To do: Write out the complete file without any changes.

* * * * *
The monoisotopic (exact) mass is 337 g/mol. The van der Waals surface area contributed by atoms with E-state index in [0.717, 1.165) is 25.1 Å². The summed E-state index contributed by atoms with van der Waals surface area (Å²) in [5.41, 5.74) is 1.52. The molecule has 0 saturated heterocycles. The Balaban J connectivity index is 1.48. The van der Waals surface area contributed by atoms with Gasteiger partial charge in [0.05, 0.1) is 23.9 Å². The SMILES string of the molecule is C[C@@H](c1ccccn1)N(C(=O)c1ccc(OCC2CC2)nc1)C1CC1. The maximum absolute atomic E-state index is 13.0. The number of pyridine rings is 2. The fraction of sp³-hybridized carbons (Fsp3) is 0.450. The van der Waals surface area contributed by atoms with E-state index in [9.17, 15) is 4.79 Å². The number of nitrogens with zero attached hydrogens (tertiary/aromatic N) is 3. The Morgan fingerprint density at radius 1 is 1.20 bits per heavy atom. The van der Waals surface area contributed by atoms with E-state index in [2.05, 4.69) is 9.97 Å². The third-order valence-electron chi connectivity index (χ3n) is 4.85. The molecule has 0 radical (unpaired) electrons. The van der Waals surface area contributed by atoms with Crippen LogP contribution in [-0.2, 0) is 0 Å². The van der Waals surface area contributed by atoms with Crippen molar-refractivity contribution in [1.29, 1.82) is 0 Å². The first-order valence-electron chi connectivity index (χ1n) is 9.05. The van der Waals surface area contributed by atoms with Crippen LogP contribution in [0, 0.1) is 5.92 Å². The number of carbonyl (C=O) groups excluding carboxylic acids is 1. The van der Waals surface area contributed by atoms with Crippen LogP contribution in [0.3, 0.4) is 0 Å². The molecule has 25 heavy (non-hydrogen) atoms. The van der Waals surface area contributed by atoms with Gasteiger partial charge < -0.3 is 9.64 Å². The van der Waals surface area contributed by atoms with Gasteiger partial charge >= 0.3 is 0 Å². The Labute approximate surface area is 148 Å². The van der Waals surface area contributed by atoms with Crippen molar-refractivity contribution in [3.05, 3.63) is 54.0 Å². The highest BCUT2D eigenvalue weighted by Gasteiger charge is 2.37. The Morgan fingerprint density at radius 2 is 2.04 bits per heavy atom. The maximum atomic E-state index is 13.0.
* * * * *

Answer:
The monoisotopic (exact) mass is 337 g/mol. The van der Waals surface area contributed by atoms with E-state index in [0.717, 1.165) is 25.1 Å². The summed E-state index contributed by atoms with van der Waals surface area (Å²) in [5.41, 5.74) is 1.52. The molecule has 0 saturated heterocycles. The Balaban J connectivity index is 1.48. The van der Waals surface area contributed by atoms with Gasteiger partial charge in [0.05, 0.1) is 23.9 Å². The SMILES string of the molecule is C[C@@H](c1ccccn1)N(C(=O)c1ccc(OCC2CC2)nc1)C1CC1. The maximum absolute atomic E-state index is 13.0. The number of pyridine rings is 2. The fraction of sp³-hybridized carbons (Fsp3) is 0.450. The van der Waals surface area contributed by atoms with E-state index in [9.17, 15) is 4.79 Å². The number of nitrogens with zero attached hydrogens (tertiary/aromatic N) is 3. The Morgan fingerprint density at radius 1 is 1.20 bits per heavy atom. The van der Waals surface area contributed by atoms with E-state index in [2.05, 4.69) is 9.97 Å². The third-order valence-electron chi connectivity index (χ3n) is 4.85. The molecule has 0 radical (unpaired) electrons. The van der Waals surface area contributed by atoms with Crippen LogP contribution in [-0.2, 0) is 0 Å². The van der Waals surface area contributed by atoms with Crippen molar-refractivity contribution in [1.29, 1.82) is 0 Å². The first-order valence-electron chi connectivity index (χ1n) is 9.05. The van der Waals surface area contributed by atoms with Crippen LogP contribution in [0, 0.1) is 5.92 Å². The number of carbonyl (C=O) groups excluding carboxylic acids is 1. The van der Waals surface area contributed by atoms with Crippen LogP contribution in [0.3, 0.4) is 0 Å². The molecule has 25 heavy (non-hydrogen) atoms. The van der Waals surface area contributed by atoms with Gasteiger partial charge < -0.3 is 9.64 Å². The van der Waals surface area contributed by atoms with Gasteiger partial charge >= 0.3 is 0 Å². The Labute approximate surface area is 148 Å². The van der Waals surface area contributed by atoms with Crippen molar-refractivity contribution in [3.05, 3.63) is 54.0 Å². The highest BCUT2D eigenvalue weighted by Gasteiger charge is 2.37. The Morgan fingerprint density at radius 2 is 2.04 bits per heavy atom. The maximum atomic E-state index is 13.0.